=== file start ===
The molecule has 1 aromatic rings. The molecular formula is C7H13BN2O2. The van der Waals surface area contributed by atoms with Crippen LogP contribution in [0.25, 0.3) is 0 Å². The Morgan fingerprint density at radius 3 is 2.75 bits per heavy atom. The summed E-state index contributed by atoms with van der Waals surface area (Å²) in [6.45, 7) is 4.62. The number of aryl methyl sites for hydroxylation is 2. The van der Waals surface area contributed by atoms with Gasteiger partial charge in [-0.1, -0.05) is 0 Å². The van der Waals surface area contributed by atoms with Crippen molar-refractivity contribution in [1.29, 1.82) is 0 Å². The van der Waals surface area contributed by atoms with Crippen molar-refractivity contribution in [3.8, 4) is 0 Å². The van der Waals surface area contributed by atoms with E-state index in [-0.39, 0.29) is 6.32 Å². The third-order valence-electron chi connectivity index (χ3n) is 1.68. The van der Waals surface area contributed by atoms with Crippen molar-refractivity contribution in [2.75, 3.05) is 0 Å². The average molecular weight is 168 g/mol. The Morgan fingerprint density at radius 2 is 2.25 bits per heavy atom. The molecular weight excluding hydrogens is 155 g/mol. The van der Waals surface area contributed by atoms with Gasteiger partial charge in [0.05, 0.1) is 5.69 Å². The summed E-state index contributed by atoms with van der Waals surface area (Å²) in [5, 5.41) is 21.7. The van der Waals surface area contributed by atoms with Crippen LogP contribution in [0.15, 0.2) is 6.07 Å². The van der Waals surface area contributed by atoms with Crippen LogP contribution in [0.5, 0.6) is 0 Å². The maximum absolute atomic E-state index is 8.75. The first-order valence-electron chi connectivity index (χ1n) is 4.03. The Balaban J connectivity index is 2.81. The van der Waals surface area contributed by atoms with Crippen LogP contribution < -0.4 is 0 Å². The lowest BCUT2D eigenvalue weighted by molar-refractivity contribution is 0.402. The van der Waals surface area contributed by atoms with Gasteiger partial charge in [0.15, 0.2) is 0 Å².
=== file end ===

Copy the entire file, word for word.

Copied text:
The molecule has 1 aromatic rings. The molecular formula is C7H13BN2O2. The van der Waals surface area contributed by atoms with Crippen LogP contribution in [0.25, 0.3) is 0 Å². The Morgan fingerprint density at radius 3 is 2.75 bits per heavy atom. The summed E-state index contributed by atoms with van der Waals surface area (Å²) in [6.45, 7) is 4.62. The number of aryl methyl sites for hydroxylation is 2. The van der Waals surface area contributed by atoms with Gasteiger partial charge in [-0.1, -0.05) is 0 Å². The van der Waals surface area contributed by atoms with Crippen molar-refractivity contribution in [1.29, 1.82) is 0 Å². The van der Waals surface area contributed by atoms with Crippen molar-refractivity contribution in [3.8, 4) is 0 Å². The van der Waals surface area contributed by atoms with E-state index in [-0.39, 0.29) is 6.32 Å². The third-order valence-electron chi connectivity index (χ3n) is 1.68. The van der Waals surface area contributed by atoms with Crippen molar-refractivity contribution in [2.75, 3.05) is 0 Å². The average molecular weight is 168 g/mol. The Morgan fingerprint density at radius 2 is 2.25 bits per heavy atom. The molecular weight excluding hydrogens is 155 g/mol. The van der Waals surface area contributed by atoms with Gasteiger partial charge in [0.05, 0.1) is 5.69 Å². The summed E-state index contributed by atoms with van der Waals surface area (Å²) in [5, 5.41) is 21.7. The van der Waals surface area contributed by atoms with Crippen LogP contribution in [0.15, 0.2) is 6.07 Å². The van der Waals surface area contributed by atoms with Crippen LogP contribution in [0.5, 0.6) is 0 Å². The maximum absolute atomic E-state index is 8.75. The first-order valence-electron chi connectivity index (χ1n) is 4.03. The Balaban J connectivity index is 2.81. The van der Waals surface area contributed by atoms with Crippen LogP contribution < -0.4 is 0 Å². The lowest BCUT2D eigenvalue weighted by molar-refractivity contribution is 0.402. The van der Waals surface area contributed by atoms with Gasteiger partial charge in [0.15, 0.2) is 0 Å².